Lianna is our narrator, and she's telling the story of her mother's disappearance, which happened in 2000. It's an interesting perspective since there's no reference to the present until the end of the novel, so there doesn't seem to be a need for this. But it works.
Her mother, Annalee, was a sleepwalker. One who left the house and could have been in danger. As a matter of fact, Lianna found her about to step off a bridge into a rushing river one night. Her sleepwalking had been under control, mostly because Lianna's father had not been traveling. Annalee always tended to sleepwalk when Lianna's father wasn't at home. And sure enough, when he went away for a few days, her mother disappeared in the middle of the night.
Gavin is the detective who has asked to work on the case. It seems he knew Annalee from the sleep clinic they both attended. Gavin is a sleepwalker too. He and Lianna become friends, then more than friends, but she doesn't entirely trust Gavin. She's pretty sure her mother and Gavin were not having an affair, but she knows Gavin isn't telling her everything he knows.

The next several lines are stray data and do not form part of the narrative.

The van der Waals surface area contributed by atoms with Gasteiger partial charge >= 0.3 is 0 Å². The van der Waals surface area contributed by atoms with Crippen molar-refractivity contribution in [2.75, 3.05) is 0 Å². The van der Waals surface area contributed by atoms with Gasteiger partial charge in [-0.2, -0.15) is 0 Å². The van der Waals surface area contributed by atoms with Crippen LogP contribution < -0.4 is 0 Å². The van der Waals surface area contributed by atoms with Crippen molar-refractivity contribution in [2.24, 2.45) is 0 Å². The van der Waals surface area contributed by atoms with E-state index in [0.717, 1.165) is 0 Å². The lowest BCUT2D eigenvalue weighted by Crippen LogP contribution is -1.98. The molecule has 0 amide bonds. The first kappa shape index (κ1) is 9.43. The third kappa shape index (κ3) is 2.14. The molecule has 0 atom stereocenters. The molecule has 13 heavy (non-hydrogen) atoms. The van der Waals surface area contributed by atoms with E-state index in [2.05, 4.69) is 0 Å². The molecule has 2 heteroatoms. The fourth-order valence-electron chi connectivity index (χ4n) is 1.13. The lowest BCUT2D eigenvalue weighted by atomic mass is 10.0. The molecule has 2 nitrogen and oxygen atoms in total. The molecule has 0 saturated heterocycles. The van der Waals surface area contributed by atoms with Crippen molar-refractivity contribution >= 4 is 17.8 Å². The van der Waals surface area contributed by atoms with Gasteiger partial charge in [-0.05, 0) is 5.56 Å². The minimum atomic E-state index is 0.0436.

I don't want to say too much more about what happens. Pieces are slowly revealed that add to the mystery. And eventually, we discover what really happened. And I was surprised. I thought there were several ways the story could go, but the final outcome was not one that I had thought of. Not that I don't think some savvy readers could come up with it, but I certainly did not.
Bohjalian crafts the story and characters so that you can't stay away. It's been a while since I've experienced one of those "I need to read now" kinds of books, and I really enjoyed The Sleepwalker.
The Sleepwalker is accessible to older teens (some pretty vivid descriptions of sex), and I think any mystery fans would love it.
Published by Doubleday, January 10, 2017
eARC obtained from Edelweiss
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